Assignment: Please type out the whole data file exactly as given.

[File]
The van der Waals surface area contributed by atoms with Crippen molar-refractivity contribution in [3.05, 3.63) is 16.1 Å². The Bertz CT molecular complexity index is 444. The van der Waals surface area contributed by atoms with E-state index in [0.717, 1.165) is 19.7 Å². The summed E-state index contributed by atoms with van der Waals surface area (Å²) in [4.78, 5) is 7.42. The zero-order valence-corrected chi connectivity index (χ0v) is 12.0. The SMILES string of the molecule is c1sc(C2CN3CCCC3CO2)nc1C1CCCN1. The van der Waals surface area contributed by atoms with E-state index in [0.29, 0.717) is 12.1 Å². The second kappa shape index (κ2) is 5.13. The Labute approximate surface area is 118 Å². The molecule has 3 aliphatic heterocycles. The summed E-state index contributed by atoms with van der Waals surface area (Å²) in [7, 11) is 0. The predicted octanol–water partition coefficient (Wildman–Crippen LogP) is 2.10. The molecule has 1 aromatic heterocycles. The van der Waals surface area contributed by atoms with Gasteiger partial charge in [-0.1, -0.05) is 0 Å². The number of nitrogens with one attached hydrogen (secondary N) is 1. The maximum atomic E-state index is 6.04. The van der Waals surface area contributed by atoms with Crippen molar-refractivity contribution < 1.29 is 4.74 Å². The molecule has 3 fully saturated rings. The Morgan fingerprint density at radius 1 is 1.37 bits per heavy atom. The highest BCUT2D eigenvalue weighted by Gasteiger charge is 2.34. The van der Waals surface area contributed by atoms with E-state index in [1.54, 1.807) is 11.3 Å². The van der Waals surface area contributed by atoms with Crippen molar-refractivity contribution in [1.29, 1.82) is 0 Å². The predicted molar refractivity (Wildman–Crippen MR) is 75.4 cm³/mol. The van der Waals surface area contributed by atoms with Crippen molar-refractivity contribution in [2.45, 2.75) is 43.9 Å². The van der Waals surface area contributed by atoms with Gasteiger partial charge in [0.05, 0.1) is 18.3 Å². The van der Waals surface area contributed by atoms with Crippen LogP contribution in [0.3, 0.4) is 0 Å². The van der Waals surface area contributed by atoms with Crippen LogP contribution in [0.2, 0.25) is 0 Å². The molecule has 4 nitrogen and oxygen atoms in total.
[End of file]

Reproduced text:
The van der Waals surface area contributed by atoms with Crippen molar-refractivity contribution in [3.05, 3.63) is 16.1 Å². The Bertz CT molecular complexity index is 444. The van der Waals surface area contributed by atoms with E-state index in [0.717, 1.165) is 19.7 Å². The summed E-state index contributed by atoms with van der Waals surface area (Å²) in [4.78, 5) is 7.42. The zero-order valence-corrected chi connectivity index (χ0v) is 12.0. The SMILES string of the molecule is c1sc(C2CN3CCCC3CO2)nc1C1CCCN1. The van der Waals surface area contributed by atoms with E-state index in [0.29, 0.717) is 12.1 Å². The second kappa shape index (κ2) is 5.13. The Labute approximate surface area is 118 Å². The molecule has 3 aliphatic heterocycles. The summed E-state index contributed by atoms with van der Waals surface area (Å²) in [7, 11) is 0. The predicted octanol–water partition coefficient (Wildman–Crippen LogP) is 2.10. The molecule has 1 aromatic heterocycles. The van der Waals surface area contributed by atoms with Gasteiger partial charge in [-0.1, -0.05) is 0 Å². The number of nitrogens with one attached hydrogen (secondary N) is 1. The maximum atomic E-state index is 6.04. The van der Waals surface area contributed by atoms with Crippen molar-refractivity contribution < 1.29 is 4.74 Å². The molecule has 3 fully saturated rings. The Morgan fingerprint density at radius 1 is 1.37 bits per heavy atom. The highest BCUT2D eigenvalue weighted by Gasteiger charge is 2.34. The van der Waals surface area contributed by atoms with E-state index in [1.54, 1.807) is 11.3 Å². The van der Waals surface area contributed by atoms with Crippen molar-refractivity contribution in [1.29, 1.82) is 0 Å². The predicted molar refractivity (Wildman–Crippen MR) is 75.4 cm³/mol. The van der Waals surface area contributed by atoms with Crippen molar-refractivity contribution in [2.45, 2.75) is 43.9 Å². The van der Waals surface area contributed by atoms with Gasteiger partial charge in [0.05, 0.1) is 18.3 Å². The van der Waals surface area contributed by atoms with Crippen LogP contribution in [0.3, 0.4) is 0 Å². The van der Waals surface area contributed by atoms with Crippen LogP contribution in [0.2, 0.25) is 0 Å². The molecule has 4 nitrogen and oxygen atoms in total.